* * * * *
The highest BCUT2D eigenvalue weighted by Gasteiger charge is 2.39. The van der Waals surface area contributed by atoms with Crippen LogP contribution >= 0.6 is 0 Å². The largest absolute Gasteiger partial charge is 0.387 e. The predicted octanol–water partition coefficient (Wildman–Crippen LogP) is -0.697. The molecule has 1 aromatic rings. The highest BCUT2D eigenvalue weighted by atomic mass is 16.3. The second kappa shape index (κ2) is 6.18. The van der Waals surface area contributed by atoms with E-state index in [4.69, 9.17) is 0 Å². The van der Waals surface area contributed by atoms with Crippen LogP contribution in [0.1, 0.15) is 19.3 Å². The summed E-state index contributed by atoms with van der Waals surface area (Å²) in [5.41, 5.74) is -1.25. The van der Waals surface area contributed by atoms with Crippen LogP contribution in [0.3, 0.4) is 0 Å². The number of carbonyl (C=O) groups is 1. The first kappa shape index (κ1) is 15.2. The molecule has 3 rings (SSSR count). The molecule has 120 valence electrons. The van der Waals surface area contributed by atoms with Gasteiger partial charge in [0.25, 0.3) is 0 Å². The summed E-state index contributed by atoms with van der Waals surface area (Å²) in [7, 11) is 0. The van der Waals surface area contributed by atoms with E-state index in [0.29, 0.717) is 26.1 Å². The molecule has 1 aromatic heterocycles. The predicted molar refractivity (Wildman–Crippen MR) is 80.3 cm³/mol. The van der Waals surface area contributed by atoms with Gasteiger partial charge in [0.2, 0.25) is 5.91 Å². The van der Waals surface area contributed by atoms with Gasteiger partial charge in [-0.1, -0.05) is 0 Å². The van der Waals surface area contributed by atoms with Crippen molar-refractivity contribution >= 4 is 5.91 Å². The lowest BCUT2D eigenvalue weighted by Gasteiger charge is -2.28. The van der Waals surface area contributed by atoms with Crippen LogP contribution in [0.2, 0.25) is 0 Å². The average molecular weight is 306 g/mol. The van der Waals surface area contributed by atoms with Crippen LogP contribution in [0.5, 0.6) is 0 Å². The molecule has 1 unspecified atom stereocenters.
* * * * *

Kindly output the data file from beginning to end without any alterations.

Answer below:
The highest BCUT2D eigenvalue weighted by Gasteiger charge is 2.39. The van der Waals surface area contributed by atoms with Crippen LogP contribution >= 0.6 is 0 Å². The largest absolute Gasteiger partial charge is 0.387 e. The predicted octanol–water partition coefficient (Wildman–Crippen LogP) is -0.697. The molecule has 1 aromatic rings. The highest BCUT2D eigenvalue weighted by atomic mass is 16.3. The second kappa shape index (κ2) is 6.18. The van der Waals surface area contributed by atoms with E-state index in [4.69, 9.17) is 0 Å². The van der Waals surface area contributed by atoms with Crippen LogP contribution in [0.1, 0.15) is 19.3 Å². The summed E-state index contributed by atoms with van der Waals surface area (Å²) in [5.41, 5.74) is -1.25. The van der Waals surface area contributed by atoms with Crippen LogP contribution in [0.3, 0.4) is 0 Å². The number of carbonyl (C=O) groups is 1. The first kappa shape index (κ1) is 15.2. The molecule has 3 rings (SSSR count). The molecule has 120 valence electrons. The van der Waals surface area contributed by atoms with Gasteiger partial charge in [0.25, 0.3) is 0 Å². The summed E-state index contributed by atoms with van der Waals surface area (Å²) in [7, 11) is 0. The van der Waals surface area contributed by atoms with E-state index in [0.29, 0.717) is 26.1 Å². The molecule has 1 aromatic heterocycles. The predicted molar refractivity (Wildman–Crippen MR) is 80.3 cm³/mol. The van der Waals surface area contributed by atoms with Gasteiger partial charge in [0.2, 0.25) is 5.91 Å². The van der Waals surface area contributed by atoms with Gasteiger partial charge in [-0.1, -0.05) is 0 Å². The van der Waals surface area contributed by atoms with Crippen molar-refractivity contribution >= 4 is 5.91 Å². The lowest BCUT2D eigenvalue weighted by Gasteiger charge is -2.28. The van der Waals surface area contributed by atoms with Crippen LogP contribution in [0.2, 0.25) is 0 Å². The average molecular weight is 306 g/mol. The van der Waals surface area contributed by atoms with Crippen LogP contribution in [0.5, 0.6) is 0 Å². The molecule has 1 unspecified atom stereocenters.